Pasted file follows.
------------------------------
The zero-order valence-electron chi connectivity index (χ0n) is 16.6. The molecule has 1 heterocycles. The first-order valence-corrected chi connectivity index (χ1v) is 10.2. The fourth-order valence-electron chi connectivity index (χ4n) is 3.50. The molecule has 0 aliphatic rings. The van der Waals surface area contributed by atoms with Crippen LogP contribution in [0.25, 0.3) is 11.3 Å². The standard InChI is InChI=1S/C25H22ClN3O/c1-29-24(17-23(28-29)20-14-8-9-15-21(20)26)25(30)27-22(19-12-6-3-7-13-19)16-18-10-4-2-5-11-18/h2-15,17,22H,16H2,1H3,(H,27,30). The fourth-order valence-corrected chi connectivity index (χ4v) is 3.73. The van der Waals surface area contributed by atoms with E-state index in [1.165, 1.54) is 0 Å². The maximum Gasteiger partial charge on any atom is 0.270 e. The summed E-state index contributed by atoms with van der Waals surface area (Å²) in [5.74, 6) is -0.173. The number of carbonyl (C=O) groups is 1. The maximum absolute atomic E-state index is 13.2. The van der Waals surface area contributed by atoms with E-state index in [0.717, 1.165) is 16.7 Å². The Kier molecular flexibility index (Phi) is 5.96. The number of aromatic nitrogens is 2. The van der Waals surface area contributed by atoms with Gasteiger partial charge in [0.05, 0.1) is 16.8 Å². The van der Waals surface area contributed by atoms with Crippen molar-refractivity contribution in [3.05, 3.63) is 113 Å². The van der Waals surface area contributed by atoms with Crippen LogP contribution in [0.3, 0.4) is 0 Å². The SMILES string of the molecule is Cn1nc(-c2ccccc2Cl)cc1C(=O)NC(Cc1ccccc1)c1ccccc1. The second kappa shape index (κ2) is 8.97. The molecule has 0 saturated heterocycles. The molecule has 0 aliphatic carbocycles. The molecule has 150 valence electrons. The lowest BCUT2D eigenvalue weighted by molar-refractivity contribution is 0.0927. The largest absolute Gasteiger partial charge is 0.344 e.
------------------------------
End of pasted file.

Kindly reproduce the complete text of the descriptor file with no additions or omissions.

The zero-order valence-electron chi connectivity index (χ0n) is 16.6. The molecule has 1 heterocycles. The first-order valence-corrected chi connectivity index (χ1v) is 10.2. The fourth-order valence-electron chi connectivity index (χ4n) is 3.50. The molecule has 0 aliphatic rings. The van der Waals surface area contributed by atoms with Crippen LogP contribution in [0.25, 0.3) is 11.3 Å². The standard InChI is InChI=1S/C25H22ClN3O/c1-29-24(17-23(28-29)20-14-8-9-15-21(20)26)25(30)27-22(19-12-6-3-7-13-19)16-18-10-4-2-5-11-18/h2-15,17,22H,16H2,1H3,(H,27,30). The fourth-order valence-corrected chi connectivity index (χ4v) is 3.73. The van der Waals surface area contributed by atoms with E-state index in [1.165, 1.54) is 0 Å². The maximum Gasteiger partial charge on any atom is 0.270 e. The summed E-state index contributed by atoms with van der Waals surface area (Å²) in [5.74, 6) is -0.173. The number of carbonyl (C=O) groups is 1. The maximum absolute atomic E-state index is 13.2. The van der Waals surface area contributed by atoms with E-state index in [0.717, 1.165) is 16.7 Å². The Kier molecular flexibility index (Phi) is 5.96. The number of aromatic nitrogens is 2. The van der Waals surface area contributed by atoms with Gasteiger partial charge in [0.05, 0.1) is 16.8 Å². The van der Waals surface area contributed by atoms with Crippen molar-refractivity contribution in [3.05, 3.63) is 113 Å². The van der Waals surface area contributed by atoms with Crippen LogP contribution in [0.3, 0.4) is 0 Å². The SMILES string of the molecule is Cn1nc(-c2ccccc2Cl)cc1C(=O)NC(Cc1ccccc1)c1ccccc1. The second kappa shape index (κ2) is 8.97. The molecule has 0 saturated heterocycles. The molecule has 0 aliphatic carbocycles. The molecule has 150 valence electrons. The lowest BCUT2D eigenvalue weighted by molar-refractivity contribution is 0.0927. The largest absolute Gasteiger partial charge is 0.344 e.